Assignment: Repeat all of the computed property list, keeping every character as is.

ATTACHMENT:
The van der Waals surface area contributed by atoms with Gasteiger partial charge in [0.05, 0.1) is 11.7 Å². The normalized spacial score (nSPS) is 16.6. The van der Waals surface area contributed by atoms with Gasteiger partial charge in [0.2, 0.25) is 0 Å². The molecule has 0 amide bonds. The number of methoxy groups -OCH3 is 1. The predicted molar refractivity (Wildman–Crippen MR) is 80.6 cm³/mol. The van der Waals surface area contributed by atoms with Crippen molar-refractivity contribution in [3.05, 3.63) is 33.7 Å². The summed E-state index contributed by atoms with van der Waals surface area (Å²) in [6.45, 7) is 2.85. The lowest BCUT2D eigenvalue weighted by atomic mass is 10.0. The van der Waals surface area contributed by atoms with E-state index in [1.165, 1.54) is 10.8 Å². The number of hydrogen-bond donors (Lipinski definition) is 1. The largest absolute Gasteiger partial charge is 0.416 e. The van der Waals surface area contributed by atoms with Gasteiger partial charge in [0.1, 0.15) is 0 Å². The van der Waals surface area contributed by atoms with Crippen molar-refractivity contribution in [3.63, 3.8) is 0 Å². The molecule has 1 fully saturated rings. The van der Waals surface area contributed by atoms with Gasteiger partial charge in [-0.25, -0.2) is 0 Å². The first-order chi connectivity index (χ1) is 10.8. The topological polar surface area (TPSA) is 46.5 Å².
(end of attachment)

The van der Waals surface area contributed by atoms with Gasteiger partial charge in [0.05, 0.1) is 11.7 Å². The normalized spacial score (nSPS) is 16.6. The van der Waals surface area contributed by atoms with Gasteiger partial charge in [0.2, 0.25) is 0 Å². The molecule has 0 amide bonds. The number of methoxy groups -OCH3 is 1. The predicted molar refractivity (Wildman–Crippen MR) is 80.6 cm³/mol. The van der Waals surface area contributed by atoms with Crippen molar-refractivity contribution in [3.05, 3.63) is 33.7 Å². The summed E-state index contributed by atoms with van der Waals surface area (Å²) in [6.45, 7) is 2.85. The lowest BCUT2D eigenvalue weighted by atomic mass is 10.0. The van der Waals surface area contributed by atoms with E-state index in [1.165, 1.54) is 10.8 Å². The number of hydrogen-bond donors (Lipinski definition) is 1. The largest absolute Gasteiger partial charge is 0.416 e. The van der Waals surface area contributed by atoms with Gasteiger partial charge in [0.1, 0.15) is 0 Å². The van der Waals surface area contributed by atoms with Crippen molar-refractivity contribution in [3.63, 3.8) is 0 Å². The molecule has 1 fully saturated rings. The van der Waals surface area contributed by atoms with Gasteiger partial charge in [-0.25, -0.2) is 0 Å². The first-order chi connectivity index (χ1) is 10.8. The topological polar surface area (TPSA) is 46.5 Å².